Study Guide

Breath, Eyes, Memory Family

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Sophie prides herself on the strength of the women in her family. They endure the most difficult human trials: violence/violation, abandonment, poverty, mental illness. They don't always survive gracefully—very often, pain is often passed on from one generation to the next.

But Sophie and Martine find that although the mother-daughter relationship can be torn apart by these complications, it will always be—and will always need to be reclaimed before the family can move forward.

Danticat makes a similar observation about the bond between Haiti and her people. She believes that the land is their mother and every Haitian a daughter. Danticat uses the image of the goddess Erzulie—Sophie's ideal mother—to give us hope that the Caco women (like Haiti) will endure because of their strength, beauty, and passion.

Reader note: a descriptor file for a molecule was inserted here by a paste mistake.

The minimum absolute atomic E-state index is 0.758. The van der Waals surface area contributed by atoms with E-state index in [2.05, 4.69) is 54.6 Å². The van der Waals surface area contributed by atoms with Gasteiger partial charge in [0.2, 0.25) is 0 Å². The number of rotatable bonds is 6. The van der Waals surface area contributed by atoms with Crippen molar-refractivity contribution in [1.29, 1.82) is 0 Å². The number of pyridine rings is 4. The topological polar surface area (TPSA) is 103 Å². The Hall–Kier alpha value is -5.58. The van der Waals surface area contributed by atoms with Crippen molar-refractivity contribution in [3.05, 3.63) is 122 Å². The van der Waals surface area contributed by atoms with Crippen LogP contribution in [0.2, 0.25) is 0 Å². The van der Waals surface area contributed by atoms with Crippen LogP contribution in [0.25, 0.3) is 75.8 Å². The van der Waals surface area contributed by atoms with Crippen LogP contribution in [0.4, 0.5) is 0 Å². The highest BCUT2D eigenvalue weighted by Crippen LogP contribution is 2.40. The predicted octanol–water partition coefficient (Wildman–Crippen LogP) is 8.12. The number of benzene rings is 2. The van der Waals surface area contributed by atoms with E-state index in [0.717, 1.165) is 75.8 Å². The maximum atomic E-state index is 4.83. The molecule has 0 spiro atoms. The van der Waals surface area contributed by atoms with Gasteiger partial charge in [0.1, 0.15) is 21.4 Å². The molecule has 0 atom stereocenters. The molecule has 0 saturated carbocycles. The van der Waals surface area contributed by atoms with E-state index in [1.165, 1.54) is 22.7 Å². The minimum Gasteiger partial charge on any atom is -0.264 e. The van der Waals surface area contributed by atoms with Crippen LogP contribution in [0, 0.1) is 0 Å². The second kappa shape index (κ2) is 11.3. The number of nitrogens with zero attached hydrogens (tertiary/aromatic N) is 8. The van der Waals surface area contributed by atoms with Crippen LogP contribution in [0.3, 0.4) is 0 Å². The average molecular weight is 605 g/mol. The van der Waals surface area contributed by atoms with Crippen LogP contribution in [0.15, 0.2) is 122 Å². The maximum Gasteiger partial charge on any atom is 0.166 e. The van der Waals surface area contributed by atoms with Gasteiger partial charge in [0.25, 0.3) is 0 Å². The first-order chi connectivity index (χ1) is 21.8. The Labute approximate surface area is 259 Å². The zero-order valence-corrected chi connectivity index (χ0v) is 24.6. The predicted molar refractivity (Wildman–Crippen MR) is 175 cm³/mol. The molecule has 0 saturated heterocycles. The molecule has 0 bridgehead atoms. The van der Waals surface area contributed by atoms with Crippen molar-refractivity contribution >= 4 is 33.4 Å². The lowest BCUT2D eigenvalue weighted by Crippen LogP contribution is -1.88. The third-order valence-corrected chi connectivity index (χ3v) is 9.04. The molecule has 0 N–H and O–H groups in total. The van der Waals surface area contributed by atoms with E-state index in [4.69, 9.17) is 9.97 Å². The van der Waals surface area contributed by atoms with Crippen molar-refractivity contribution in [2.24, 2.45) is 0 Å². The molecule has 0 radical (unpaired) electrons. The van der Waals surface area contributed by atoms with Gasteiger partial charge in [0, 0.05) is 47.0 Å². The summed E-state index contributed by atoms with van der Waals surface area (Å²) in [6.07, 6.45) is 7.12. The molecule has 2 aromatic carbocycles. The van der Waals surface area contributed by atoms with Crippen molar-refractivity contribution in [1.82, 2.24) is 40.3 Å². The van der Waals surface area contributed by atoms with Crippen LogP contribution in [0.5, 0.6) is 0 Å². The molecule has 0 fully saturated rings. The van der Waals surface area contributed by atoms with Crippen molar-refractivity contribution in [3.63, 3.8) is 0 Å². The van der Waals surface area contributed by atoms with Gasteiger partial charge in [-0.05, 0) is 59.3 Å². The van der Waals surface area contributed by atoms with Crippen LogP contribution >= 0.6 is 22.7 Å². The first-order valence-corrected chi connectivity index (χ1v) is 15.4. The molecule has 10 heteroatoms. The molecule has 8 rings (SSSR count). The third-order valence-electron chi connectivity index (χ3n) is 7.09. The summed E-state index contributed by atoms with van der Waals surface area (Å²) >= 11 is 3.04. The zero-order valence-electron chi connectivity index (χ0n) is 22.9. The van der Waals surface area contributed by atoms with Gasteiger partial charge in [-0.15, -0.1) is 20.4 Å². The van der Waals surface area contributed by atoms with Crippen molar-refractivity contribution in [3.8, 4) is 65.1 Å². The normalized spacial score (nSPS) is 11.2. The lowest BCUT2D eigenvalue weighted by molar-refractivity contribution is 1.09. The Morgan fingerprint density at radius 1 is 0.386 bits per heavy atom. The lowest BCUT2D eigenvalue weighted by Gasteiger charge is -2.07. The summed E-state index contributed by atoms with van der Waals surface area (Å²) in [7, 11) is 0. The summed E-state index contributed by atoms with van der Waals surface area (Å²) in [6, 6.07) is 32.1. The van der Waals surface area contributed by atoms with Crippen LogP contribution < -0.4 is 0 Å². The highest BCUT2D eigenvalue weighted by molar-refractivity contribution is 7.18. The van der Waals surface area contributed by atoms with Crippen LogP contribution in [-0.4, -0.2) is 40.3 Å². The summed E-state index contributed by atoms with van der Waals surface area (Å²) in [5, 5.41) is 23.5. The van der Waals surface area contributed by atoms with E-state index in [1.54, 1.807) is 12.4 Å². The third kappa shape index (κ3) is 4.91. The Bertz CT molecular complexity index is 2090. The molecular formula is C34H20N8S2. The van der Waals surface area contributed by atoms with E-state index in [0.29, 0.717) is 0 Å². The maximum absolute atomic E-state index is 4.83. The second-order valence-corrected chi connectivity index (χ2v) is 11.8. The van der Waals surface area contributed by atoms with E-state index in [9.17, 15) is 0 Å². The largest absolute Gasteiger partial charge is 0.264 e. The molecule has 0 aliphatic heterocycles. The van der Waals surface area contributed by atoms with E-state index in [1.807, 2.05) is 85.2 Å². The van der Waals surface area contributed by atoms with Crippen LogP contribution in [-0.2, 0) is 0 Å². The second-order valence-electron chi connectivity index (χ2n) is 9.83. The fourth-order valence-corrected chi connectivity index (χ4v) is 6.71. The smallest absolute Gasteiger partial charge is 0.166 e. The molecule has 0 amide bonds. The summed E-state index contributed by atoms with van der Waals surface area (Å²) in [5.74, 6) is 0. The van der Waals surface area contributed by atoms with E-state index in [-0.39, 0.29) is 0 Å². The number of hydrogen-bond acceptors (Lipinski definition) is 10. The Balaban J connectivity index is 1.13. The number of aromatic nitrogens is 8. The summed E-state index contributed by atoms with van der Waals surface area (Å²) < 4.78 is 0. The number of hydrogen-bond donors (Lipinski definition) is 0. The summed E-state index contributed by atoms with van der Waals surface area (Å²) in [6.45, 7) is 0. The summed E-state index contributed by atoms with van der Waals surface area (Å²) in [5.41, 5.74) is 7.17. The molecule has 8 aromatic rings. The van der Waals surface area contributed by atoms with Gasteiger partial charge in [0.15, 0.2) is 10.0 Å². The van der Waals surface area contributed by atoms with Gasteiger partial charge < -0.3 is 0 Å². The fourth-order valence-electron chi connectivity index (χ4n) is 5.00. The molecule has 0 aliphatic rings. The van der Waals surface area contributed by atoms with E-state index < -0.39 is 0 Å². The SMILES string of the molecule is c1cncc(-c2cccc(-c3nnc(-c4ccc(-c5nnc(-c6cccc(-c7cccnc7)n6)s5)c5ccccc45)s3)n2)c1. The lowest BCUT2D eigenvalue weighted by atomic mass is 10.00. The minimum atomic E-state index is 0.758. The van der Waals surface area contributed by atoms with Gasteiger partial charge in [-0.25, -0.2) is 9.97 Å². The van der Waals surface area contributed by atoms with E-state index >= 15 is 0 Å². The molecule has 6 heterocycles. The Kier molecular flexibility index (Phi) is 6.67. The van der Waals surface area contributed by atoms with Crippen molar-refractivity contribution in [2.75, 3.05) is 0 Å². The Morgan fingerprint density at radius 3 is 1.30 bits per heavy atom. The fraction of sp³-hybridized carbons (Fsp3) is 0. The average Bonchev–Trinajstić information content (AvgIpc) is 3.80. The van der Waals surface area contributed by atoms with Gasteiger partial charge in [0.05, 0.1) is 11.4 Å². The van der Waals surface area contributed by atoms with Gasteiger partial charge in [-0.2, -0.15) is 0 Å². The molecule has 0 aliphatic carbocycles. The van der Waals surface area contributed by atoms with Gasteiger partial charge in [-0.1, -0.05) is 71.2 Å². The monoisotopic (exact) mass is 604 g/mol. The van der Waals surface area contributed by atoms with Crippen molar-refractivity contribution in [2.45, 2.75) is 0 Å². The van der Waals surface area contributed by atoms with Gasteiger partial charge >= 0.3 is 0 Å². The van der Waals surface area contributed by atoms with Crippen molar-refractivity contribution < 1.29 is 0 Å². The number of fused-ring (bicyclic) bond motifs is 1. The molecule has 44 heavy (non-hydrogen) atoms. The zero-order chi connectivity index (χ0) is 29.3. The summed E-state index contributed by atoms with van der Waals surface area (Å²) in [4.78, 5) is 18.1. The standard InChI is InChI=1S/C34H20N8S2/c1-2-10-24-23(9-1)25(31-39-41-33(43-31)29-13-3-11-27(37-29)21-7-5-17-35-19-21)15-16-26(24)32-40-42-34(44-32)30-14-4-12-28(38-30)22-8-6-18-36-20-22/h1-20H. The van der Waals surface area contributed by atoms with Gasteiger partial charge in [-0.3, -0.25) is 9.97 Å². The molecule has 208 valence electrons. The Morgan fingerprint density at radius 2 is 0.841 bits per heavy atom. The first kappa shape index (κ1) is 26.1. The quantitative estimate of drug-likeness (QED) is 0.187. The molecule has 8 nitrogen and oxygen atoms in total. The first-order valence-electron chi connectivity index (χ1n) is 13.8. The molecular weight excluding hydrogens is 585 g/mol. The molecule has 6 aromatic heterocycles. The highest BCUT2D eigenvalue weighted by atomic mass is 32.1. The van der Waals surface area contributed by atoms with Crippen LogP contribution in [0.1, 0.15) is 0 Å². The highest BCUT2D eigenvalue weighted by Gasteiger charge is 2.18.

Questions About Family

  1. Why does Ifé insist that Sophie make things right with her mother?
  2. Why do you suppose that Tante Atie's attitude toward Martine seems less than warm when they see each other after many years?
  3. When Sophie speaks to her therapist, she tells her that she doesn't hate Martine. What reason does she give for this?
  4. What's the significance of the goddess Erzulie in this work? What role does she play in Sophie's outlook on the women of her family?

Chew on This

Danticat creates the strong, matriarchal Caco family to counterbalance the destructive male forces around them, including the corrupt and violent Haitian government.

The feeling of duty towards family (and family honor) actually erodes the Caco family instead of helping them thrive.

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